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Archive for September 12th, 2012

Back when victory in the Cold War was still a gleam in Ronald Reagan’s eye, analysts had some fixed ideas about why the conflict endured, and why it would be nearly impossible to end. One idea was the arms race, along with the fear and distrust those large arsenals caused. Another idea was the continued occupation of Eastern Europe, which the West saw as the original cause of the conflict. A third idea was that when two great powers face each other like that, neither one will back down.

Ronald Reagan offered an explanation of his own, one that showed his understanding of the way people and groups interact when they fight. He said that we could never trust the Soviet Union while they maintained a closed society. How can we have confidence in what they say, he asked, if they do almost everything in secret? Reagan pointed out that was true not only for the Soviets’ international behavior – the government kept almost everything secret from its own citizens as well.

Not so long after Reagan’s observation, glasnost – openness – became the leading edge of Mikhail Gorbachev’s initiatives for change. He apparently agreed with Reagan: no one would trust the Soviet regime without openness on its part. No adversaries within or without the Soviet Union could make peace with its leaders unless the leaders could create some degree of trust. Trust begets good will; good will begets peace. Distrust fosters conflict because it’s the deepest form of alienation.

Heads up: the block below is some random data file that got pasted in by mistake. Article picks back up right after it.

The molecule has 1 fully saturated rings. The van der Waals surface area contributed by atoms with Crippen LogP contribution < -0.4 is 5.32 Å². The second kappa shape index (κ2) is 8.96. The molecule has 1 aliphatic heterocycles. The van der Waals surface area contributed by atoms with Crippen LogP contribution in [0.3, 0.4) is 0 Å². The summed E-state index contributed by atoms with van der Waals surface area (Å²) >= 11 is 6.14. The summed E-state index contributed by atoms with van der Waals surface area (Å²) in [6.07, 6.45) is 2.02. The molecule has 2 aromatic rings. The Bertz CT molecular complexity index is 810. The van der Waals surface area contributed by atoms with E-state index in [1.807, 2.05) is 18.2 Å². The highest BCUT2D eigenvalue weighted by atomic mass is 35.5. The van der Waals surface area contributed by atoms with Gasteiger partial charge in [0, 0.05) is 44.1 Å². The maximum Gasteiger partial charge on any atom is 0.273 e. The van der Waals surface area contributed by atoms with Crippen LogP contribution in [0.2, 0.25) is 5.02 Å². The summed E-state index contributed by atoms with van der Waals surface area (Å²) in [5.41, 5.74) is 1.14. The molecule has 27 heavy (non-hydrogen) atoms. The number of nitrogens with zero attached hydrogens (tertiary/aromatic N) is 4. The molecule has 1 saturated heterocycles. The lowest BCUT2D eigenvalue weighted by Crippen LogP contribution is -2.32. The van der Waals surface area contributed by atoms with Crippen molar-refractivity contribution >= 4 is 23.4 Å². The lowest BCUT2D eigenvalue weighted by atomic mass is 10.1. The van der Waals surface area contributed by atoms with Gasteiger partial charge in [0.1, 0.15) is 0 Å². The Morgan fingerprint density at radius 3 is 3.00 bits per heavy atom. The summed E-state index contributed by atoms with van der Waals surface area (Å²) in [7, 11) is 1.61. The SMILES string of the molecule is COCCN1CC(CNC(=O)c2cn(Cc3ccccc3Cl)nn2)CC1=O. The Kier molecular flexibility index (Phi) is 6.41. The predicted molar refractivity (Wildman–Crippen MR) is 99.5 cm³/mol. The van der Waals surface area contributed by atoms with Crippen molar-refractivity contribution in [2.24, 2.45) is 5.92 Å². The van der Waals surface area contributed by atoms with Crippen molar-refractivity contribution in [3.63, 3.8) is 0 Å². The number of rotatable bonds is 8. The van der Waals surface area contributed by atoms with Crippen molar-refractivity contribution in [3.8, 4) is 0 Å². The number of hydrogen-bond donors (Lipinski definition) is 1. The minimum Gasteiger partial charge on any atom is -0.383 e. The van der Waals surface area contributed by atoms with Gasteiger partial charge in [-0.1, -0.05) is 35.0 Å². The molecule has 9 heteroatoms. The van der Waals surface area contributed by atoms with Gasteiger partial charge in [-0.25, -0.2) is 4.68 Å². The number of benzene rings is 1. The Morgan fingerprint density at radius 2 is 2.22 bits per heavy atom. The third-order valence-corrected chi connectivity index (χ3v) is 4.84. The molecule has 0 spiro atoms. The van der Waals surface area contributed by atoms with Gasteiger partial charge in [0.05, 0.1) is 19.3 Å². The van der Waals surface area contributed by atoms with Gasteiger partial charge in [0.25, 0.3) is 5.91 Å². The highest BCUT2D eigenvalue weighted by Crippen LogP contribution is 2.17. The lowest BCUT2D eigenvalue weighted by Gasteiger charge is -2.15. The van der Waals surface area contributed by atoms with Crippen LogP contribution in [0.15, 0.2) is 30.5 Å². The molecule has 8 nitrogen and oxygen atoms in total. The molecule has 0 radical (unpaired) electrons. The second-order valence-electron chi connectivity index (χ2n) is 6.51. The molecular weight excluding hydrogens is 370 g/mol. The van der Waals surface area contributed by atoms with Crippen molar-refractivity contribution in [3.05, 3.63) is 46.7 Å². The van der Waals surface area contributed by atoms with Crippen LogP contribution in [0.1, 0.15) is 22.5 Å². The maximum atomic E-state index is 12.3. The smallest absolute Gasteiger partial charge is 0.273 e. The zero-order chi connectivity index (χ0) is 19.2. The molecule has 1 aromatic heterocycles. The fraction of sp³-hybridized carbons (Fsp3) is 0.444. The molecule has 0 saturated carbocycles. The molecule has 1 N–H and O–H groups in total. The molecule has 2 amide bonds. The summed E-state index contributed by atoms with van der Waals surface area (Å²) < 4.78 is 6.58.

I wanted to record these thoughts because our government has become more and more like the Soviet government in matters of secrecy. Governments, including our own, have always guarded information carefully for various reasons. Our government, however, has moved strongly away from openness and toward secrecy during the last decade. The evidence for this change is everywhere, most recently in the government’s atrocious war on whistleblowers.

This move toward secrecy is 9/11’s clearest effect. 9/11 destroyed our democracy – it did so by making our government a closed organization. As a result government has alienated citizens from itself. Alienation always results in conflict, and that is just what we find in the relationiship between citizens and government in our country. We cannot trust our government when most of its acts occur in secret, when it lies to cover its crimes, and when it acts in multiple ways to conceal its motives. Secret organizations with power cannot coexist in peace with other groups. They must be at war.

The Cold War ended, and this war between our government and the rest of the country can end, too. It can only end with openness on the government’s part.

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